Funnest vs. Most Fun

Funnest vs. Most Fun

Adjectives have comparative and superlative forms that help us to compare different things. Comparative adjectives (bigger, taller) are used to compare two different things, while superlative adjectives (biggest, tallest) are used to compare more than two things. We typically form superlative adjectives by adding –est to the end. When an adjective is long, however, we add "most" in front of the word-most intellectual.

Traditionally, though, the word fun has not followed this pattern. The comparative form that is most accepted is more fun and the superlative form that is most accepted is most fun. Let's take a closer look at why.

Fun originally functioned as a noun and not as an adjective. While this has changed over time, it has affected the way in which we form the superlative form of fun. Nouns don't have a superlative form, so when comparing states of "fun," a noun phrase was created using "more" or "most."

Examples of fun used as a noun in a noun phrase:

1. We had the most fun on the water slide.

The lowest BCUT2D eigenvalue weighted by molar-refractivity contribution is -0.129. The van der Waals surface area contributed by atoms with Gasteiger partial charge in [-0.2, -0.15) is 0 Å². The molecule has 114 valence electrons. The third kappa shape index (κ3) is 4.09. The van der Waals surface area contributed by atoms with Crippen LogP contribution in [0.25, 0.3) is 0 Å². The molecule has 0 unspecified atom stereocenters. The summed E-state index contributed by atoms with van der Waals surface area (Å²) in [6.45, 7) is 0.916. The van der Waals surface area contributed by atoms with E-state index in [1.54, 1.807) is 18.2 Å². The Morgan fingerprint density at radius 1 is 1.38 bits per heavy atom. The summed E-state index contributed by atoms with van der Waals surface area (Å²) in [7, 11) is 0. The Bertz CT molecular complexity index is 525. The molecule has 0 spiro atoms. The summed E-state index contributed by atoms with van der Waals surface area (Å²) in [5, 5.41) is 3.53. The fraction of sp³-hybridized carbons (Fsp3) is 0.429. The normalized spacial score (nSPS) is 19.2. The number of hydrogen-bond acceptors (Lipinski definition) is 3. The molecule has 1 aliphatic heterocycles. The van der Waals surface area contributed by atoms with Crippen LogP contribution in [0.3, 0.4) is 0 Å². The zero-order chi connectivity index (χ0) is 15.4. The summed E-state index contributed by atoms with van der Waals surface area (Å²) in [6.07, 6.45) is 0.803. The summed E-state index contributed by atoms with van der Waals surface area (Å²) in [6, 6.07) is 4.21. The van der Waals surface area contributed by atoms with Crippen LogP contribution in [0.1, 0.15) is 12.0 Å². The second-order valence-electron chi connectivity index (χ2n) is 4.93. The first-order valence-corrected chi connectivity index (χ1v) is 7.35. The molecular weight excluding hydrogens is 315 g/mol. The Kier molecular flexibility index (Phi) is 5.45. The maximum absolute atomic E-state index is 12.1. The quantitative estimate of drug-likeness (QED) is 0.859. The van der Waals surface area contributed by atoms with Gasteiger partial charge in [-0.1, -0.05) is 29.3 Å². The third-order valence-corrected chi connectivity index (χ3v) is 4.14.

2. The most fun that the class had on the field trip was on the bus!

So, as fun has been used as an adjective, "most fun" was the acceptable superlative form:

1. The most fun ride was the water slide.

2. The most fun part of the field trip was traveling on the bus together!

Yet, there isn't anything grammatically incorrect about funnest. If we follow the technical rules, we should form the superlative form of fun (a short adjective) by making the word funnest.

1. The funnest ride was the water slide.

2. The funnest part of the field trip was traveling on the bus together!

Before you use funnest, though, you should be aware that the accepted form is still most fun. Some grammarians do not recognize funnest as a word, so in your formal writing it is still safest to use most fun.

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